The Music Concourse is located between two museums – the fine arts de Young and the California Academy of Sciences. It began to evolve from its green park filled with fountains, statues, low trees, hard-packed dirt paths and a music bandshell into a lake of white tables accented with a crowd of smiling people strolling about, admiring table décor, food, drink and each other’s white outfits.

The clothing range was amazing. From men in sharp white suits and felt hats, to women in elegant frothy dresses with Baby’s Breath tucked into upswept hair, to a table of Vikings in white horned helmets, faux sheepskin boots and bustiers, plus lots in between. Groups celebrated birthdays, anniversaries, engagements, weddings and the fun of a pop-up event in white.

Table décor ranged from simple bouquets of white flowers to a 6-foot high white gauze canopy with balloons floating underneath. When it turned dark, the balloons lit up, creating a soft glow under the awning that added to the electric candle golden light. The foodie highlight of this table was dessert – a tall chocolate cake with white bubble icing.

Tall décor was the trend. One set of tables had a 1930s theme with tall, slim glass vases filled with two-foot high bouquets of white feathers. Strings of clear crystal hung inside the vases and throughout each feather grouping. Attendees wore white flapper dress, with feathered headbands and even more glitter.

Another table canopy wrapped in white gauze angled upward and supported a crystal chandelier and disco balls. Food was stacked on étagères to add to the upward feeling. Come darkness, the disco balls sparkled.

One table sported a four-foot white tall Eiffel Tower wrapped in small white lights, while another table had a Golden Gate Bridge, San Francisco’s iconic symbol. Blue glass stones were scattered under the bridge to represent the bay’s water.

Back to the Viking table. It was designed to be a Viking ship, complete with fierce dragon masthead and tall white sail. The Vikings themselves were dressed to kill. The women were in white bustiers, cute blouses and short skirts and dresses, while the men wore white tunics, capes and blond mustache and beard combos. Everyone donned horned helmets and leg coverings of white fur or cloth. They carried goblets of champagne, along with swords, axes, flails with spiked balls and lengths of chain. They had plenty to eat and drink, and asked visitors to come “plunder the table.”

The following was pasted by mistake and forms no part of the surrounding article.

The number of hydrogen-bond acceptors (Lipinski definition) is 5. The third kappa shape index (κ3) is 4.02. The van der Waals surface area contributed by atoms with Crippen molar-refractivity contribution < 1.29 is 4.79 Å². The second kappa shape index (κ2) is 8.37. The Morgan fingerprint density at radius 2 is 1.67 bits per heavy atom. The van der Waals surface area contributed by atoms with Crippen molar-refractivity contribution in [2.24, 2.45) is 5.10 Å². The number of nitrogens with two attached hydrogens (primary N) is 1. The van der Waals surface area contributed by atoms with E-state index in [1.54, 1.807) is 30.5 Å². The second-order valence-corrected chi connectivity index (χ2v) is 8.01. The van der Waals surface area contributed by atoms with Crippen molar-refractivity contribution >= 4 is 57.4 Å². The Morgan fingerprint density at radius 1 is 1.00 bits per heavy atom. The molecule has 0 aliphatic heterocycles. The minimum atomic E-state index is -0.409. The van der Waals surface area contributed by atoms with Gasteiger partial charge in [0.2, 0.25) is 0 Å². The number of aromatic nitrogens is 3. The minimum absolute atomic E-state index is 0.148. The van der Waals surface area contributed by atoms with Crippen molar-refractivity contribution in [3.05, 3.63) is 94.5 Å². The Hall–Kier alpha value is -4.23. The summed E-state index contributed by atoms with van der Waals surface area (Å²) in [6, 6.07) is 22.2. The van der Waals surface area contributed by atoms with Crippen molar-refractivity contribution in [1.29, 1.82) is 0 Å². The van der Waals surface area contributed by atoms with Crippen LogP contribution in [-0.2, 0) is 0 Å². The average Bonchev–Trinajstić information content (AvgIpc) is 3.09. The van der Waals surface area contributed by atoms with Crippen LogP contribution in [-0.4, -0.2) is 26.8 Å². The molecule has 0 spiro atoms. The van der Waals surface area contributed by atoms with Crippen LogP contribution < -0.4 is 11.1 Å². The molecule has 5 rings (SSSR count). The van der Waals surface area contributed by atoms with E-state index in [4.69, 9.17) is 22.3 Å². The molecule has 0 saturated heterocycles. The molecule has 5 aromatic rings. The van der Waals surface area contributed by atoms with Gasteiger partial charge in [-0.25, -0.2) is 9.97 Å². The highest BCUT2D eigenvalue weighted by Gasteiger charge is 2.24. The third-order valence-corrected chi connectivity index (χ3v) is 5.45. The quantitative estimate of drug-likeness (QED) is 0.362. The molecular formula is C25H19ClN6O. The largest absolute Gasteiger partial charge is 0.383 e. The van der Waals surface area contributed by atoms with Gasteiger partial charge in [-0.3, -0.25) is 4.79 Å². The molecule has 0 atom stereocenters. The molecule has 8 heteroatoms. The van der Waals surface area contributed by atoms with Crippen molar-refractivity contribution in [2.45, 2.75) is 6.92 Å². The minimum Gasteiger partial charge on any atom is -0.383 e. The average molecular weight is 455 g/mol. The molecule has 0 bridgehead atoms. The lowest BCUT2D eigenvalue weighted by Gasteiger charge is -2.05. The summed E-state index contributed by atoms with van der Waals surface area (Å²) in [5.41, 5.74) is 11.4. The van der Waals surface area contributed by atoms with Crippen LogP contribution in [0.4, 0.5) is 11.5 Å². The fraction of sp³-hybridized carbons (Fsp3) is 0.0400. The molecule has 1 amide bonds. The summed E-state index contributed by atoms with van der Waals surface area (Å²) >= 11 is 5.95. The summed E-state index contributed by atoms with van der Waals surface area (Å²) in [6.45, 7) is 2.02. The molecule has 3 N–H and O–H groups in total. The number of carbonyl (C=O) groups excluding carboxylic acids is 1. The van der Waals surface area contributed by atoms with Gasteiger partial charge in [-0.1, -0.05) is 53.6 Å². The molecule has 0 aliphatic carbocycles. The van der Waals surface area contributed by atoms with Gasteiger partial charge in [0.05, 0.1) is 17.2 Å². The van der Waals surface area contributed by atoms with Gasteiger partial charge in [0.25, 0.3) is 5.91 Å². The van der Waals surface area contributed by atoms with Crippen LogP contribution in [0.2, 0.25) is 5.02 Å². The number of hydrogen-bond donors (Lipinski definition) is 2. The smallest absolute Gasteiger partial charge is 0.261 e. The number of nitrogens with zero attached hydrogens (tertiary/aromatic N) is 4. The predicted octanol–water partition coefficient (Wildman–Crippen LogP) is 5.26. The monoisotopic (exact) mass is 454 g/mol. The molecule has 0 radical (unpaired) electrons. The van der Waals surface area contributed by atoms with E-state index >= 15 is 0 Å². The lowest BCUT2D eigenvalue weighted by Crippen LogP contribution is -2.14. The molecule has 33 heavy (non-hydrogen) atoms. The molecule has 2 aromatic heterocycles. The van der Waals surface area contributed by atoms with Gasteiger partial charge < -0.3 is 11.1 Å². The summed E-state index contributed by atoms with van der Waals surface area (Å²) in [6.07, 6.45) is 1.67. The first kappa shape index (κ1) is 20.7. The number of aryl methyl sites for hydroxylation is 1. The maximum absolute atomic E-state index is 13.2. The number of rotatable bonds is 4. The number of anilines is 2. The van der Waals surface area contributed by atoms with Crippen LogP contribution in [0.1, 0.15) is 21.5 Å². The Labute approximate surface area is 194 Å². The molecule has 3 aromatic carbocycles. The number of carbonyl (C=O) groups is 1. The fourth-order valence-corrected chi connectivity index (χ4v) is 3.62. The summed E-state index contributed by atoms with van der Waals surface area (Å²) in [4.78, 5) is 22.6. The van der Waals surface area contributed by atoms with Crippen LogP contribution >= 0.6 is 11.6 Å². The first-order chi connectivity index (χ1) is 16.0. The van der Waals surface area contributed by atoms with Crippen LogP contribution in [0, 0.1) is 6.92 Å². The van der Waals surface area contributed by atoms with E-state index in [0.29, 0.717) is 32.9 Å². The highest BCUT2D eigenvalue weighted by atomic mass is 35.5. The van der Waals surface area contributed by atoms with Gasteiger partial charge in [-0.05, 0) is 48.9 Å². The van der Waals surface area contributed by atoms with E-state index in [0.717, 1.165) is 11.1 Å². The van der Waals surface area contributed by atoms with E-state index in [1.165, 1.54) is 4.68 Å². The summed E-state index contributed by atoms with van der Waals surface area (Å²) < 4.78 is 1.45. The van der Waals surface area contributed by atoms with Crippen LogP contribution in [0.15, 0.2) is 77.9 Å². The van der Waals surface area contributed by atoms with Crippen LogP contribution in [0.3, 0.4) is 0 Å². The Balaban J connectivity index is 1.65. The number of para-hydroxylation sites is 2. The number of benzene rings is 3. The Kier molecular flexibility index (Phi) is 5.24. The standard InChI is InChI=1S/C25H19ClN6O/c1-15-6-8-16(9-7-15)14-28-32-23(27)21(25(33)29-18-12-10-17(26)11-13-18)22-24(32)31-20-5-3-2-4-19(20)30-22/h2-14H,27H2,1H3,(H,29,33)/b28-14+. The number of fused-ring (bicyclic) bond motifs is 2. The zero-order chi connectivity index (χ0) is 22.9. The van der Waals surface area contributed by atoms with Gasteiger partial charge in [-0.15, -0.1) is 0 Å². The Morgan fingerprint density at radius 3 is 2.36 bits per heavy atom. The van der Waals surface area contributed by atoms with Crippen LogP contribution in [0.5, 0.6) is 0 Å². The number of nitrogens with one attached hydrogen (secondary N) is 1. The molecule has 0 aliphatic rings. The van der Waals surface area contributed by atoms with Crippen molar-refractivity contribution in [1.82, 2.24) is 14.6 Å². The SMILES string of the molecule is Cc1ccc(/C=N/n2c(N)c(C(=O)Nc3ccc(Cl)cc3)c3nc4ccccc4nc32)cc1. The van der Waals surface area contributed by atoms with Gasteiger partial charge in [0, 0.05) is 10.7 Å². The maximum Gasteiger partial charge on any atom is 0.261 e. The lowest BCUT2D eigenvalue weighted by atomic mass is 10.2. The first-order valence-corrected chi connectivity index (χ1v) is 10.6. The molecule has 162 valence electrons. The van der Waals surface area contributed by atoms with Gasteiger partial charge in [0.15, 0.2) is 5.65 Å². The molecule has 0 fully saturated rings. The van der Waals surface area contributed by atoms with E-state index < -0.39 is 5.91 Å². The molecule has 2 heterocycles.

For an hour starting at 8:30 pm, Big Bad Voodoo Daddy (thanks to sponsor Acura) supplied fun music in the bandshell. The crowd danced and enjoyed the contemporary swing music. Then at about 8:45, the people in white started slipping away. Lights were extinguished, tables were undone, trash was stashed or ready to be ported out and leftover food was packed up. Just like they arrived, the people in white left the Music Concourse as orderly as they arrived.

They’ll return next year for the 6th Annual Le Dîner à San Francisco, at some amazing location they won’t know about until two hours before the start time. Karl the Fog will probably be there too. It’s San Francisco.

Martha Sessums is the France Today Ambassador for San Francisco

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Martha Sessums is the France Today Ambassador for San Francisco. Intrigued by France since her first stroll along the Seine, Martha and her husband often travel to Paris to explore the city and beyond. She lives in the San Francisco Bay Area, delighting in its strong Francophone and French culture community. She was a high-tech public relations executive and currently runs a non-profit continuing education organization.